With them we are going to generate the model that simulates how the cost of heating depends on the rest of the variables: y = 427,194 - 4,583X1 - 14,831X2 + 6,101X3 Where X1 = The external temperature in ºF X2 = The insulation of the enclosure in centimeters X3 = The years of use that the heater has Although it is true that the summary also reflects the coefficient of determination and also the adjusted R2, in the same way we are interested in understanding what each of the elements that make up its formulas means. When we refer to the estimation of the explained variable (y ̂), It is simply to substitute each one of the data corresponding to X1, X2 and X3 in the linear regression model, in this way we obtain each of the 〖and (〖y ̂ 〗_i) we require for the formulas. To do this, we must go to Excel and generate a new column with the values of the coefficients and the data for each of the rows. In our case, the instruction would be:
= $H$18 + $H$19 B2 + $H$20 C2 + $H$21 * D2.
It is important to note that before and after the letter that defines the column of the cells that correspond to the value of the coefficients, the symbol of ($) must be placed, since these data are constant for all observations and is the way that Excel has to freeze the value, when dragging the command to the last row. The values for the estimation of “y” will be the following:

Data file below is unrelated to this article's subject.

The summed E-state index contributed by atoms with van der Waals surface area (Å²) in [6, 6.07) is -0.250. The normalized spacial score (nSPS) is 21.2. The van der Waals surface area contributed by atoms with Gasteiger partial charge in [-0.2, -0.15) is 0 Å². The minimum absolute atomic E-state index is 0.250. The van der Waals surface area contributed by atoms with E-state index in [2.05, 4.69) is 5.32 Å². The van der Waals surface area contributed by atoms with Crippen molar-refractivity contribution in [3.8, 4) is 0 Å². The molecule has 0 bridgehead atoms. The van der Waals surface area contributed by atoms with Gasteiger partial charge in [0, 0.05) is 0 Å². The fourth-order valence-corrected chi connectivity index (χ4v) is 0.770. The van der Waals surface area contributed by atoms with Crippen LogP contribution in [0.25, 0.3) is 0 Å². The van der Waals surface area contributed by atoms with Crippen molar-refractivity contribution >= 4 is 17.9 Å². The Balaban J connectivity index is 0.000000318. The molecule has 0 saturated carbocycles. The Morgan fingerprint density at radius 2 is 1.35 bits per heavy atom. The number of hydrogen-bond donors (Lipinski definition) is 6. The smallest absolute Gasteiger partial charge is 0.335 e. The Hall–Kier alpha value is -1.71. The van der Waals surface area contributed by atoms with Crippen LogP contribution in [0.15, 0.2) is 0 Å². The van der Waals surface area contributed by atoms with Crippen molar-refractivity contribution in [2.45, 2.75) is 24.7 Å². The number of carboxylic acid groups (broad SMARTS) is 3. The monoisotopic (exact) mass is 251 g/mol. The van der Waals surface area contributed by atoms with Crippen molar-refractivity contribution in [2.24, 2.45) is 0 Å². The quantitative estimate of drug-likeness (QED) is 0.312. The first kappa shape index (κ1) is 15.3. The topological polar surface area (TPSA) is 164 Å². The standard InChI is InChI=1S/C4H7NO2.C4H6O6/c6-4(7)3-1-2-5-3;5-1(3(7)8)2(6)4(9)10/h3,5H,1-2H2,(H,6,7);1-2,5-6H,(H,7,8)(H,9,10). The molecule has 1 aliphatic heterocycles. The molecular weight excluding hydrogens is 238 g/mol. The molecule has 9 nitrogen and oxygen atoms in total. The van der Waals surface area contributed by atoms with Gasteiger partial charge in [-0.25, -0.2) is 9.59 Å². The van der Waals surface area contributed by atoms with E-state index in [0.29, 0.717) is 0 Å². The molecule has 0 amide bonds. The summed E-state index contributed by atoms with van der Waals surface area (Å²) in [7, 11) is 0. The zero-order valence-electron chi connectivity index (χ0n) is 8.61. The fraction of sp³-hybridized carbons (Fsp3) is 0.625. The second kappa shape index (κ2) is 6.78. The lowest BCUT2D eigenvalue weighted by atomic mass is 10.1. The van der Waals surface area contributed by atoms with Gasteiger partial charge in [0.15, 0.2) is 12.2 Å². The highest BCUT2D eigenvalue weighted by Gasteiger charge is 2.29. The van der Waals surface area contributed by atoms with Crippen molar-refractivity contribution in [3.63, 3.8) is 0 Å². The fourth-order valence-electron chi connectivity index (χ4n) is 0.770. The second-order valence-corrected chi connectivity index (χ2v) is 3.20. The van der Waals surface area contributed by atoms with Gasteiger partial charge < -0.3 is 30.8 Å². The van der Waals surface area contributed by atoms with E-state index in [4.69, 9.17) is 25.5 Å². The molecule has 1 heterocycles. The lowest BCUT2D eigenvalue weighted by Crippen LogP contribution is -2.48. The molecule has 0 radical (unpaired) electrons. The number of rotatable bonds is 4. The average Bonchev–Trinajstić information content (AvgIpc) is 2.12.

The other data reflected in the formulas such as (y ̅) represents the average of all the data obtained from the dependent variable “y”, for them we simply choose a cell and place the following command: = AVERAGE (we choose all the data in the column “Y” and it will give us the result, which for this case is 205.25. Being N the number of observations, which for this example N = 20 and to find the adjusted coefficient of determination, the value of k is also needed, which is the total number of variables that we are considering, in this case it is k = 4. We are now going to interpret the results that concern us in the summary of the data analysis, specifically the coefficient of determination R2, the multiple correlation coefficient and the adjusted R2. The values that Excel gives us are the following: Determination coefficient R2 0.804170066 Adjusted coefficient of determination 0.767451954 Multiple correlation coefficient 0.896755299 This coefficient of determination, whose value is 0.804, indicates that the three variables we chose are capable of explaining their behavior by 80.4%. We have approximately 20% left that we do not know what it is due to, this may be due to other variables that we are not considering in this multiple regression model or it may also be due to random variation, which happens simply because it does and escapes from our hands. The adjusted coefficient of determination is much more adapted to reality and in this case it can be stated with greater confidence that the variation in the cost of heating will depend on the other three variables by 76.74%. On the other hand, the multiple correlation coefficient is calculated by taking the square root of the coefficient of determination but without adjusting, if we realize: Multiple correlation coefficient = √0,804170066 = 0,896755 This multiple correlation coefficient is capable of measuring the correlation that exists between the independent variables with respect to the dependent variable. But like coefficient of determination, as more variables are added, this coefficient will adapt a little less to reality. In this case we can predict the correlation between the cost of heating with respect to the rest of the variables, in 89.67%.